ABCD Pattern

ABCD Pattern


This is one of the classical and advanced chart pattern module used for the identification of trend.

It shows harmony between price and time and is considered as measured moves.

This pattern depicts the changes in the market direction which suggests us to sell when high and buy when prices come down.

ABCD is classified into three types.

The market trading zig-zag shape activity is probably when the formation with two equal legs labelled AB and CD is expected.


A-B leg

The graph below depicts that, in a upward trending market, the first leg (A-B) occurs when the price rises from A to B.

Number 1: A-B leg

B-C leg

There is change in direction of price at point B and there is backtrack of price steadily to form the B-C leg. Number 2 B-C leg

The retracement (from B to C) can be between 38.2% to 78.6% of the A-B leg.

A retracement of 61.8% to 78.6% is that of an ideal pattern.

We shall see how we use Fibonacci later.

C-D leg

The direction of the price changes again and continues its actual uptrend.

The (C-D) leg deviates upwards, parallel with the A-B.

The C-D leg should be the same in length as the A-B leg when it finishes.

Number 3: C-D leg

AB = CD pattern is equal price and time.

Point D is a Fibonacci extension between 127%-161.8% of the B-C leg.

Point D is the end of the pattern.

Point D can be treated as a selling point. We can also look at selling where the pattern completes.

Going Long at point D in a down trending market is an option as well.

We should understand that, although the AB=CD patterns are common, they are not perfect always.

The Fibonacci tool is applied displaying the retracements and extensions. Let’s look at the perfect AB=CD pattern in the below chart.


How do we trade the AB=CD pattern?

We can find trading opportunity at point D.

Example: An up-trending pattern that we shall use to place a bearish sell trade.

Sell trade in an up-trending AB=CD pattern.

At point D, we place a sell order.

Stop loss is places a few pips above that point.

On reaching D, draw a new Fibonacci retracement from point A to D of the pattern.

Take profit is placed at the 38.2%-61.8% Fibonacci levels.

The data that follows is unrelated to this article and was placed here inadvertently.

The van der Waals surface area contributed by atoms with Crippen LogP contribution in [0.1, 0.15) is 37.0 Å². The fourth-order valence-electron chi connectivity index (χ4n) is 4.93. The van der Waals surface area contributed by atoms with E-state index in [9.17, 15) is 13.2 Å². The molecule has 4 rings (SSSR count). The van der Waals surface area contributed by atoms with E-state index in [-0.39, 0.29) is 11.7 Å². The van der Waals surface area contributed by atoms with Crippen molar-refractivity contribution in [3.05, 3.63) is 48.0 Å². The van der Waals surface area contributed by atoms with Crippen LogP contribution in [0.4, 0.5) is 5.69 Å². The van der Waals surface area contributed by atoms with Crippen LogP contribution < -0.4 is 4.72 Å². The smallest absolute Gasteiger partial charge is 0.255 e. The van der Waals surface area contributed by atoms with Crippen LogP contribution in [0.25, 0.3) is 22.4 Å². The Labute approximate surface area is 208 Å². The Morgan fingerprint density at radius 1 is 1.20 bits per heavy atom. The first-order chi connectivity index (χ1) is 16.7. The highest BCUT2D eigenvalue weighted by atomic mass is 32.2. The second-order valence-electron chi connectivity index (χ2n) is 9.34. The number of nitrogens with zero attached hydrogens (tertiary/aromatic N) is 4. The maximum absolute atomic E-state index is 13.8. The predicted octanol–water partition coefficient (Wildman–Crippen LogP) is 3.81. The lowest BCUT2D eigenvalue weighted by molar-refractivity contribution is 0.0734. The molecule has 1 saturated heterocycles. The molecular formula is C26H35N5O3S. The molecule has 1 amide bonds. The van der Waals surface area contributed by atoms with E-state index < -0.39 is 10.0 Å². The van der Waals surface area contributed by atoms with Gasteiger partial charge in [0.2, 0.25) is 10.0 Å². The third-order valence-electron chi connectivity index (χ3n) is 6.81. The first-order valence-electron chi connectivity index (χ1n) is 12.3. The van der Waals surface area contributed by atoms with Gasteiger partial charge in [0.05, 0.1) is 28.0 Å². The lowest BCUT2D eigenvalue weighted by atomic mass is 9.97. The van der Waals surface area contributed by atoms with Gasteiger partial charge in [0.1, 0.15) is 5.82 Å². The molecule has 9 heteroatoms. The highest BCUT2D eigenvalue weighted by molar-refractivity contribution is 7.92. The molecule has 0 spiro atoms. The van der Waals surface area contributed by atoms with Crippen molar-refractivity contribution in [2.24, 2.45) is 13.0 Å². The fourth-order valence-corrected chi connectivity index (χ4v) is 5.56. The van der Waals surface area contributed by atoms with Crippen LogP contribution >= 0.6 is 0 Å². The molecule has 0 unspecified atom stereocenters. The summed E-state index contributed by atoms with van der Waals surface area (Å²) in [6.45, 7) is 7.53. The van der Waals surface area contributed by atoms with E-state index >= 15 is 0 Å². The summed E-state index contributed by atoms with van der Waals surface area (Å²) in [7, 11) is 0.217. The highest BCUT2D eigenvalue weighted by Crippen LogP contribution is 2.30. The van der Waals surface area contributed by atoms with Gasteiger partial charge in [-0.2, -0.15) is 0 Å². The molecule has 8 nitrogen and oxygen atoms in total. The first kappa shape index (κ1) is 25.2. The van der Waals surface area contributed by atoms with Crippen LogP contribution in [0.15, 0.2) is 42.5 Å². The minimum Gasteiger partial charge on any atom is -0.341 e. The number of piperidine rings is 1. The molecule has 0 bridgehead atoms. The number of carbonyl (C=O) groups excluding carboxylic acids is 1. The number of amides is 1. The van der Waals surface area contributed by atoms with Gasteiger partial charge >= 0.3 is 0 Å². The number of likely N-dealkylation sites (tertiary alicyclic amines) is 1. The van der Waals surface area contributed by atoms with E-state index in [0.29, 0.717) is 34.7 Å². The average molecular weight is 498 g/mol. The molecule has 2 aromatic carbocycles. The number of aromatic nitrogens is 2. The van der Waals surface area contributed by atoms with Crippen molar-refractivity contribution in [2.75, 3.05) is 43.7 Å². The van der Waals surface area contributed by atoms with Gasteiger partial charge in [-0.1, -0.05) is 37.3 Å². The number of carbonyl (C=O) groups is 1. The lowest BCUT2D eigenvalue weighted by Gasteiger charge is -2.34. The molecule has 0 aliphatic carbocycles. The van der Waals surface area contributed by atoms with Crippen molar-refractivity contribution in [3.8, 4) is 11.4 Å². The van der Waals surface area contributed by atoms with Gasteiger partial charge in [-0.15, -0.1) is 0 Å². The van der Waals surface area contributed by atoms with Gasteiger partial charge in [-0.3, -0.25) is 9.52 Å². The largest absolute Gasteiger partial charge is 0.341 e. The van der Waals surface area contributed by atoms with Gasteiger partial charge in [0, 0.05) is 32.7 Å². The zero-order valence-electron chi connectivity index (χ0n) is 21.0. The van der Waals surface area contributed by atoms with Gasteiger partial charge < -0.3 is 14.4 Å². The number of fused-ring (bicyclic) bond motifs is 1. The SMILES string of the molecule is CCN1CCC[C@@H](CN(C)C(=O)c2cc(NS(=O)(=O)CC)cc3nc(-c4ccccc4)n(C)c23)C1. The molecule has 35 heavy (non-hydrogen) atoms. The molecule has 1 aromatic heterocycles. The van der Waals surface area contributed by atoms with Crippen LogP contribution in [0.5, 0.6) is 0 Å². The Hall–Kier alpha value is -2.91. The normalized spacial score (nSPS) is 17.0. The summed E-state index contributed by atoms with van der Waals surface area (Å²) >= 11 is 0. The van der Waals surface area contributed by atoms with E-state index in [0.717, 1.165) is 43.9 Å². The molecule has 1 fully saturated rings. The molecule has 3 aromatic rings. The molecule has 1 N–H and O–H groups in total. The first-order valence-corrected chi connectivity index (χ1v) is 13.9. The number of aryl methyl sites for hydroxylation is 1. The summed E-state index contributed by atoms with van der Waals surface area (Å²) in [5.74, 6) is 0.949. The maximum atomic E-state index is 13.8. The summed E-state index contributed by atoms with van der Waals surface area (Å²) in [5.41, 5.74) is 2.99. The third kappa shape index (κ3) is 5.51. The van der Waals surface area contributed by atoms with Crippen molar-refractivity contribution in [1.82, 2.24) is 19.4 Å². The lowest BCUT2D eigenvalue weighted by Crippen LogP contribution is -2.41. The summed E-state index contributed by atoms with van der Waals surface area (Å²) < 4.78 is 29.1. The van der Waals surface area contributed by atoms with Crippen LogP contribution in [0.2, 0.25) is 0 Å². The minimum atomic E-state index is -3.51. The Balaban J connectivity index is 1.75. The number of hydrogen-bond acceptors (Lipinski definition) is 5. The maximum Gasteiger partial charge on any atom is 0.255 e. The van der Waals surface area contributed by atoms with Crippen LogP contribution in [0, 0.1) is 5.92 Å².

In a down trending market with a bullish buy trade, we invert the pattern and trading orders in the similar fashion to the above approach.

Entry order

Identify point D where the pattern will finish and place the entry.

Stop loss

The stop loss is placed a few pips above point D.

The C-D leg ends up extending beyond this point. This normally continues further in this direction.


Profit target


Draw a new Fibonacci retracement from point A to D of the pattern.

This can be done only when the point D has reached prior and the original pattern has finished.

We can place the take profit order at the 38.2%, 50.0% and 61.8% levels.

If we are not sure of which one to place profit target, then it’s better to place at 61.8% level.

It is necessary to note the reaction of the price around the levels.

If we notice that the price battles to break through any one of them, then we can close our trade down and take profit early.

The chart below displays where the sell order, stop loss and profit target is placed.


1 Short entry at the 1.618% extension where AB=CD.

2 Stop loss a few pips above the entry.

3 Take profit option 1 at the 38.2% Fibonacci retracement.

4 Take profit option 2 at the 50.0% Fibonacci retracement.

5 Take profit option 3 at the 61.8% Fibonacci retracement.

Nut Shell

An overview of the lesson discussed so far….

The AB=CD pattern helps us determine the change in price and direction.

This pattern can be adopted to buy when prices are low and sell when they are high.

The pattern consists of three legs, with two equal legs labeled AB and CD.

The pattern derives the name “Lightning Bolt” from the formation of a zig-zag shape with AB = CD.

This can be used in any financial market and on any time frame.

In an uptrend, the first leg (A-B) is formed as the price rises from A to B.

At point B, the price changes direction and backtracks to form the B-C leg – ideally a 61.8% or 78.6% retracement of the price increase between points A and B.

The price then continues its original uptrend, forming a C-D leg which should be the same length as the A-B leg.

At the completion of the pattern (point D), place a sell order and look to profit from a price reversal.

Place your stop loss a few pips above point D.

Draw a new Fibonacci retracement from point A to D of the pattern which is complete.

Take profit at the point where the price will have retraced 61.8% of the distance between A and D.

In a down trending market with a bullish buy trade, we invert the pattern and trading orders in the similar fashion to the above approach.